From the Autumn 2017 Issue of Clef Notes Chicagoland Journal for the Arts
Bronzeville artist Hebru Brantley is something of an enigma, a visual artist who expands upon the gritty milieu of street art with conspicuous influences from Pop Art, Japanese anime and hip hop to reveal a deep seeded poetry that compels us to look beyond the imagery and see the meaning conveyed beneath. Never resting on his laurels, the uniqueness of that signature aesthetic or even the wild popularity of his creative output (counting the likes of George Lucas, LeBron James and the Pritzker Family among his many famous fans and collectors), Brantley revels in the ability to connote with his work. He uses dynamism to immerse his viewer in ideas, to get them thinking and perhaps thereby move beyond observation to revelation.
That is the task he takes on in his latest solo exhibition, Forced Field, on view this fall at the Elmhurst Art Museum.
As with his first solo show, Parade Rain Day (at Chicago’s Cultural Center last season) in Forced Field, Brantley utilizes his signature hip hop characters, Flyboy and Lil Mama to convey the conflicting emotions of circumstances that stretch beyond human control. Where Parade Rain Day focused on the push and pull of optimism and pessimism in the face of sometimes crippling circumstances, Forced Field examines the tangible and intangible barriers that many of those circumstances often create.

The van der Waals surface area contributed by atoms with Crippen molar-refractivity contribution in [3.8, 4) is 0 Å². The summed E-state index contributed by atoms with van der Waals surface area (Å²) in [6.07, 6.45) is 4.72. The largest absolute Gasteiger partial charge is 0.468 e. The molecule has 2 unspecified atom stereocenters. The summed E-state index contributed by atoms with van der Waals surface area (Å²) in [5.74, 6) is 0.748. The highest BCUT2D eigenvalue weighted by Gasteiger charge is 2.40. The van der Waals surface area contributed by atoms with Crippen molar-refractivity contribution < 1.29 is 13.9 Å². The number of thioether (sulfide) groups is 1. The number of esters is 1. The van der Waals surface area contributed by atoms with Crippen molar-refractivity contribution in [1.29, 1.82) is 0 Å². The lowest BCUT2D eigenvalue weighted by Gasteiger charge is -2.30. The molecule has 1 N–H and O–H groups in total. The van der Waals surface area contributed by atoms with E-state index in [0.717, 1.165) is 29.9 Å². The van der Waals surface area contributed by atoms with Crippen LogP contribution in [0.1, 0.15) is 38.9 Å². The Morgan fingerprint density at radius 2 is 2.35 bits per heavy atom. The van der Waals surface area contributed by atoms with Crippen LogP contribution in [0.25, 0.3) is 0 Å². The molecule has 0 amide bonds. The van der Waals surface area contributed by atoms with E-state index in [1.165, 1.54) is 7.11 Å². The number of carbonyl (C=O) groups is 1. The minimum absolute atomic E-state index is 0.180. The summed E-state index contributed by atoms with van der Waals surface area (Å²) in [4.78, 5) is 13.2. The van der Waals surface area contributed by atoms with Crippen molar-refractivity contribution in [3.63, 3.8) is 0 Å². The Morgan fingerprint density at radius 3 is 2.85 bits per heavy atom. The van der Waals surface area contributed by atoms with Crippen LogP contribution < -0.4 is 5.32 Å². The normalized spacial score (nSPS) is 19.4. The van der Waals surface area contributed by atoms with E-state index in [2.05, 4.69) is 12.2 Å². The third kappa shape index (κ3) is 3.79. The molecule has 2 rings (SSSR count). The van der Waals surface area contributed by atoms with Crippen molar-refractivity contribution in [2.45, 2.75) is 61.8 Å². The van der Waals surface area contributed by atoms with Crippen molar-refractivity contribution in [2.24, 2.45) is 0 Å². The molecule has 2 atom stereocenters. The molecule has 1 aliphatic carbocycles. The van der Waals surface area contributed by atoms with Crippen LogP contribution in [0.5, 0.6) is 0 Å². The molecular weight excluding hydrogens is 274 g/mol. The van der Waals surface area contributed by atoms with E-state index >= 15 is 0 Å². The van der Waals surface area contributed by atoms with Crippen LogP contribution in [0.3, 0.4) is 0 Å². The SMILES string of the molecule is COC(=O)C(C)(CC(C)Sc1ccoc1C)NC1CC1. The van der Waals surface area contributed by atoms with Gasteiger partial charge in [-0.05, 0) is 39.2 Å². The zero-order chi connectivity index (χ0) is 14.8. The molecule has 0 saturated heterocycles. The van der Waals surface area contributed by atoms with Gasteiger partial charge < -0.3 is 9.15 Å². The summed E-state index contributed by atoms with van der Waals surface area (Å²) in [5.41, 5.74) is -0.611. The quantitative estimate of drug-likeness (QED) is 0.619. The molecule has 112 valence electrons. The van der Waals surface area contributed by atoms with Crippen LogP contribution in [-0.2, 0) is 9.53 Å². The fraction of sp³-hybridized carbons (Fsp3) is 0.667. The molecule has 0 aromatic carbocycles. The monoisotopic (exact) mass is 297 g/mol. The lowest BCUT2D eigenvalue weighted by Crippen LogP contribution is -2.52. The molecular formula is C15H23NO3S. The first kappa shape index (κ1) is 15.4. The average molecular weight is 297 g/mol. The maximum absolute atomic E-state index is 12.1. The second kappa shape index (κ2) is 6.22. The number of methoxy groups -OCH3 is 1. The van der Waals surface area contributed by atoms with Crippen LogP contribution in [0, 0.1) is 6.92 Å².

Says Brantley, “(Forced Field) deals with a variety of themes in the human condition but focuses on the idea of confined space and geographical boundaries that become mental boundaries that are passed down through generations, thus creating a forced field.” As the concept is often one of unseen barriers, Brantley’s Forced Field aptly sheds light not only their presence, but also their pervasive impact on the community he loves.
The series is part of a three year journey Brantley has been taking with his work that examines the psychology of struggle and resilience resulting from the kind of deep societal imbalance the artist has likely observed growing up in Chicago’s Bronzeville in the ‘80s. And his response to that imbalance surfaces in the narratives he articulates with his work, drawing the viewer in with entirely accessible styles while compelling them to explore the wealth of ideas he presents.
Brantley draws from a love of street art, a love he gained as a child but fueled by a distinct admiration for the work of famed artist Jean Michel Basquait. Basquait was a noted member of the informal graffiti duo, SAMO©, that came to fame in the late ‘70s. He gleaned inspiration from street art, hip hop and neo-expressionist movements and drew attention to the distinct dichotomies and imbalance he saw in society.
Brantley’s approach takes the style a step further by referencing bright color pallets of Pop art motifs, anime as well as traditional techniques, adding a wealth of diversity and a healthy element of the unexpected in the process.